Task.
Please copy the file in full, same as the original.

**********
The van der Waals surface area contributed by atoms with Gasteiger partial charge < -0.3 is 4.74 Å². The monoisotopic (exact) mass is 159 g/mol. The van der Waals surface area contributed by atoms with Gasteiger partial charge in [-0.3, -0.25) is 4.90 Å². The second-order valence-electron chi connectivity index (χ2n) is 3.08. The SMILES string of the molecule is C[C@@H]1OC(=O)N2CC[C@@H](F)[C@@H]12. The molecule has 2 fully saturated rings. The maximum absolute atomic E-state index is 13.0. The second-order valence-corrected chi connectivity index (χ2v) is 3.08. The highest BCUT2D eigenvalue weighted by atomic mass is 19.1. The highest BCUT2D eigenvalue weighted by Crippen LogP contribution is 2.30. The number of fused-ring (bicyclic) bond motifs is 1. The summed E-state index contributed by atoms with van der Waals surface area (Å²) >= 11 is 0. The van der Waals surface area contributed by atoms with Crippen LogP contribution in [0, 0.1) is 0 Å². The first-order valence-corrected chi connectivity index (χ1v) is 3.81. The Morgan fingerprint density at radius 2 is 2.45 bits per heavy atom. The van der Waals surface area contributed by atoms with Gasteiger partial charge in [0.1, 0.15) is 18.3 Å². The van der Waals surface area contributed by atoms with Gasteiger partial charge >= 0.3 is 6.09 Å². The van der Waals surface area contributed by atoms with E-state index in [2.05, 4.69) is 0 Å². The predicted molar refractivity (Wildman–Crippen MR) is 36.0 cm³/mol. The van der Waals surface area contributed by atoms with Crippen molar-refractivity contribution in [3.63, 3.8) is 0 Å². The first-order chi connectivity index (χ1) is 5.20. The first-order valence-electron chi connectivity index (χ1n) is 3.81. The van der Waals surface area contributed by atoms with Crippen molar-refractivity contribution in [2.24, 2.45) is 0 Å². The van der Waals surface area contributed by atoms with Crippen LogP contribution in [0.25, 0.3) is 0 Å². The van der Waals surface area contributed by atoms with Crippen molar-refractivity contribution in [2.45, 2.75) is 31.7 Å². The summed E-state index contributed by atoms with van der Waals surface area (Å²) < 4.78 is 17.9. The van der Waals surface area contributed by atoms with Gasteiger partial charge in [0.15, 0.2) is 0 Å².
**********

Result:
The van der Waals surface area contributed by atoms with Gasteiger partial charge < -0.3 is 4.74 Å². The monoisotopic (exact) mass is 159 g/mol. The van der Waals surface area contributed by atoms with Gasteiger partial charge in [-0.3, -0.25) is 4.90 Å². The second-order valence-electron chi connectivity index (χ2n) is 3.08. The SMILES string of the molecule is C[C@@H]1OC(=O)N2CC[C@@H](F)[C@@H]12. The molecule has 2 fully saturated rings. The maximum absolute atomic E-state index is 13.0. The second-order valence-corrected chi connectivity index (χ2v) is 3.08. The highest BCUT2D eigenvalue weighted by atomic mass is 19.1. The highest BCUT2D eigenvalue weighted by Crippen LogP contribution is 2.30. The number of fused-ring (bicyclic) bond motifs is 1. The summed E-state index contributed by atoms with van der Waals surface area (Å²) >= 11 is 0. The van der Waals surface area contributed by atoms with Crippen LogP contribution in [0, 0.1) is 0 Å². The first-order valence-corrected chi connectivity index (χ1v) is 3.81. The Morgan fingerprint density at radius 2 is 2.45 bits per heavy atom. The van der Waals surface area contributed by atoms with Gasteiger partial charge in [0.1, 0.15) is 18.3 Å². The van der Waals surface area contributed by atoms with Gasteiger partial charge >= 0.3 is 6.09 Å². The van der Waals surface area contributed by atoms with E-state index in [2.05, 4.69) is 0 Å². The predicted molar refractivity (Wildman–Crippen MR) is 36.0 cm³/mol. The van der Waals surface area contributed by atoms with Crippen molar-refractivity contribution in [3.63, 3.8) is 0 Å². The first-order chi connectivity index (χ1) is 5.20. The first-order valence-electron chi connectivity index (χ1n) is 3.81. The van der Waals surface area contributed by atoms with Crippen molar-refractivity contribution in [2.24, 2.45) is 0 Å². The van der Waals surface area contributed by atoms with Crippen LogP contribution in [0.25, 0.3) is 0 Å². The van der Waals surface area contributed by atoms with Crippen molar-refractivity contribution in [2.45, 2.75) is 31.7 Å². The summed E-state index contributed by atoms with van der Waals surface area (Å²) < 4.78 is 17.9. The van der Waals surface area contributed by atoms with Gasteiger partial charge in [0.15, 0.2) is 0 Å².